Suez’s iVap is a series of analytics that allows producers to know when to cycle their evaporators, when to take them out of service and do clean-in-place. “It’s sensors, hardware, controllers, asset performance monitoring,” Macios says. “We bring all of this data from that evaporator into the tool, do the computation in the cloud. And that controls how we apply our chemistry.

“Our customers are savvy. They know that having this view into the operation of their plants gives them a little bit of an assurance and certainty around that asset, and it allows them to optimize that asset.”

Paired with iVap, Suez’s cleaning products bring sustainability and analytics to evaporator cleaning. Macios says it makes the evaporators more available for producers and allows decreased chemicals use. “We know exactly when to clean,” Macios says. “We’re really trying to marry these digital solutions along with chemistry to allow the customer to get more output.”

Along with its cleaners, Suez’s lines of coagulants and flocculants help extract more corn oil, and its E.C.O.Film treats cooling towers without the use of phosphorous.

At Veolia, a comprehensive auditing process called Screen evaluates every operation that touches the water, Lawson says. It looks for better opportunities to conserve or reuse water in the plant so it doesn’t end up in the wastewater plant or discharged. “We look at different technical opportunities to reduce the plant’s water footprint by reducing make-up water demand,” he says.

Veolia also provides on-site operational services under its Aquaservice umbrella and a suite of digital tools called HubGrade that includes online engineering assistance. “We run the gamut from more simple, traditional services to more intensive automation and service offerings, depending on the plant needs,” Lawson says.

Kurita America also is working on technological and digital advancements in water treatment, with its long history of automation, Manstedt says. “We have lots of technologies we can now bring to the ethanol industry that were never brought before.”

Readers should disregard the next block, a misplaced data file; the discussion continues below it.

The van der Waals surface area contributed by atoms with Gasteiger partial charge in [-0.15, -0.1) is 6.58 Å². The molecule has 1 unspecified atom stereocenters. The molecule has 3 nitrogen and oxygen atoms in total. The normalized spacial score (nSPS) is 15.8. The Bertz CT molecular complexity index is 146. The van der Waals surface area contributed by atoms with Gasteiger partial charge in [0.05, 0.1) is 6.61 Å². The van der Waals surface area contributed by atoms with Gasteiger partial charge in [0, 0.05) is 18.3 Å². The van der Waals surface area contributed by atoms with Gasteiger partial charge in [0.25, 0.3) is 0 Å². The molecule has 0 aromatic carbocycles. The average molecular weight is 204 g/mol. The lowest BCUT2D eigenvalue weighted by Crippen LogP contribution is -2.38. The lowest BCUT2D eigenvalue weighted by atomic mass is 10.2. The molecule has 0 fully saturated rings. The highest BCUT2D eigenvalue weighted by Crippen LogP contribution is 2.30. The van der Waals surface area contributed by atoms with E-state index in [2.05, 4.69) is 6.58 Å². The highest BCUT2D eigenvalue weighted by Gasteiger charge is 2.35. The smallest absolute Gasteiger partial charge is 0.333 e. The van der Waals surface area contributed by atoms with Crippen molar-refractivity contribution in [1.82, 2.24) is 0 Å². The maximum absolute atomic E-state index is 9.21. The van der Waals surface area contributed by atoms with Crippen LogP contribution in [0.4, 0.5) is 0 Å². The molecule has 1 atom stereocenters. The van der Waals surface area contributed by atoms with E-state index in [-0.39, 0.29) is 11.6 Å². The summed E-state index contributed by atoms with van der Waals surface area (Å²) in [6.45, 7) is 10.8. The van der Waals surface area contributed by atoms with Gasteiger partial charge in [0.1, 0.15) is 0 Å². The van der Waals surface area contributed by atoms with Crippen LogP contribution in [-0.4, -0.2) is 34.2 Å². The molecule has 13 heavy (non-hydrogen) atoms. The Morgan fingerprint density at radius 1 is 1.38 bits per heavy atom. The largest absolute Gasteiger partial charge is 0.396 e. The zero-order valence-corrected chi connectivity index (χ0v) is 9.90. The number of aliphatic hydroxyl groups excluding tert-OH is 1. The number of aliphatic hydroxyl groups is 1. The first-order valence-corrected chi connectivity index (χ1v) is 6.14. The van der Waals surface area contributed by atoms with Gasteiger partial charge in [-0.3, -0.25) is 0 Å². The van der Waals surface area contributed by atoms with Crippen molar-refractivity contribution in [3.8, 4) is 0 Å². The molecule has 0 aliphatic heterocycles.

Those include treatment systems to reduce water and chemical use, even going to a one-chemical system in some applications. These technologies help with recycling and the process side, too, Manstedt adds. Kurita America also has developed software for digital water management and sensors to see real-time direct water use, detecting leaks, overuse and underuse. Kurita’s new offerings also include chemistry technologies, membrane technologies, light filtration systems and seamless integration of controls.

“Kurita has a history of development,” Manstedt says. “We’re working on developing new process chemistries to integrate into these ethanol facilities.

“We’re not quite ready to roll everything out yet, but there are things coming down the pipeline that will greatly impact the operations of not only the water side in these ethanol facilities, but also the process side.”

Emslander says, “Under Kurita, we’re able to go in and essentially bring all of the specific unit operations from the water treatment side together into one control package that fits right in with the plant DCS systems, and they’re able to control that just like they would control any other part of their process.

“We’ve had some pretty good recent successes with that. It’s exciting.”

As the world heads toward digital services and technological advancements, water treatment providers have not been left behind. Instead, they’re forging their way and leading the pack.

“That’s where we can really make a huge impact on reducing manpower on the water treatment side, and also gives us the ability to see what’s going on in those facilities so we can react properly to make sure that the systems are treated well,” Manstedt says.    

Author: Lisa Gibson
Editor, Ethanol Producer Magazine
[email protected]